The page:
A Baltimore nonprofit that oversees a fleet of historic ships is seeking to raise $152,000 to help restore a Coast Guard ship in the Inner Harbor.
Historic Ships in Baltimore is aiming to raise funds for repairs to the U.S. Coast Guard Cutter Taney. The ship needs to be dry-docked for periodic maintenace to guard against corrosion.
“Like all ships that are in the water, occasionally they need to come out of the water to get maintained,” said Chris Rowsom, executive director of Historic Ships in Baltimore.
The ship, currently docked at Pier V in the Inner Harbor, needs new coatings along its waterline — where the air and water meet on the ship’s hull — to guard against deterioration. Other areas need to be patched and sealed.
The Taney was built in the 1930s and stationed in Hawaii during the Japanese attack on Pearl Harbor. The ship is often called the “last survivor of Pearl Harbor.”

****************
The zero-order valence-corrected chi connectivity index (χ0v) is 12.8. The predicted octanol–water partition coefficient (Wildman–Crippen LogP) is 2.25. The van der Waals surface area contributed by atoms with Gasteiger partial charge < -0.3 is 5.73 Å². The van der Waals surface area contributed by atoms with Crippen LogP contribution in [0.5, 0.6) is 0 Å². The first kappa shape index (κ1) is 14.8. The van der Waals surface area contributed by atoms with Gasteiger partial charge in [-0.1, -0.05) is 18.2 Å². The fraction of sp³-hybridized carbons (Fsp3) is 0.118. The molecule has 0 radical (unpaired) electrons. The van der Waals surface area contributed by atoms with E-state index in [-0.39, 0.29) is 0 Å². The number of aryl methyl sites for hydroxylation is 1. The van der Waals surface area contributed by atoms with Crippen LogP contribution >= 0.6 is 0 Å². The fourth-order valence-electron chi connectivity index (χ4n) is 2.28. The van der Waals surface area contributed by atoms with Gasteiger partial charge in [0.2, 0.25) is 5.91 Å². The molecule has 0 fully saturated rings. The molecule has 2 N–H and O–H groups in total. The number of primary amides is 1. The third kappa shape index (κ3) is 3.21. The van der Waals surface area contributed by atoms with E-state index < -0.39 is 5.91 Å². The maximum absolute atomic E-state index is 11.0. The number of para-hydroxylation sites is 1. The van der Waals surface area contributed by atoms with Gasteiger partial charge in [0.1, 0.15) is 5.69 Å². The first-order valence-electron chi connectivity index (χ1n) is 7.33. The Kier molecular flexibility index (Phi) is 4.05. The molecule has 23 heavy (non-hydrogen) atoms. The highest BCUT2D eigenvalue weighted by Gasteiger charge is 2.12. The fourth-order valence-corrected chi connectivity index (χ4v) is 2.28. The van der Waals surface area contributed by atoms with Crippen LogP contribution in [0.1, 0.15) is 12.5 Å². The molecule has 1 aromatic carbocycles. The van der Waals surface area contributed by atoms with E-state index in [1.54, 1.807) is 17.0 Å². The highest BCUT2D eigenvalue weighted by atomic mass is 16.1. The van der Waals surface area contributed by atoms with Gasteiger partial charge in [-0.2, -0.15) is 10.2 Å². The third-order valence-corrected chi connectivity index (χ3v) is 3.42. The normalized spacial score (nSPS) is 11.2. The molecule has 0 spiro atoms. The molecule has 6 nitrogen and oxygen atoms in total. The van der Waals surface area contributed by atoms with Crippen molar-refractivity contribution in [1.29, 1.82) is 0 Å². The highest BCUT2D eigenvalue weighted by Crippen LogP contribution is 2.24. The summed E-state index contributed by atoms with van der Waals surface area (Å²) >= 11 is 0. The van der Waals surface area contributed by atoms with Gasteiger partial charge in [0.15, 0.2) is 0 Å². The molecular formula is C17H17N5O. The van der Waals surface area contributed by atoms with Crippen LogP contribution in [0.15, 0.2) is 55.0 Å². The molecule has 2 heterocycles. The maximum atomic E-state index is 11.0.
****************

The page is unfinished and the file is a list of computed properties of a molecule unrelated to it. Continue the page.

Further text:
In total, Rowsom expects repairs to cost about $300,000. A matching grant that Historic Ships in Baltimore received from the National Park Service’s Maritme Heritage Program will cover the other half of the project’s cost.
As of Friday, Historic Ships in Baltimore had raised $6,120 toward the $152,000 goal.
“Dry-docking is not a very sexy process,” Rowsom said. “It’s not like a new exhibit or anything, but it’s something that needs to be done in order to preserve the ship.”
Rowsom said his organization has not yet determined where the ship will be drydocked, but shipyards in Baltimore and Norfolk, Va., are both likely options.
It’s been about 15 years since the Taney was last dry-docked for maintenance. Rowsom expects the ship to be taken out of the water for repairs next spring, and said repairs will last two to three weeks.
Historic Ships in Baltimore hopes to raise the funds before repairs begin next year.
The remainder of Historic Ships’ fleet, which includes the tall ship Constellation and the Lightship Chesapeake, will stay open for tours while the Taney is being repaired.
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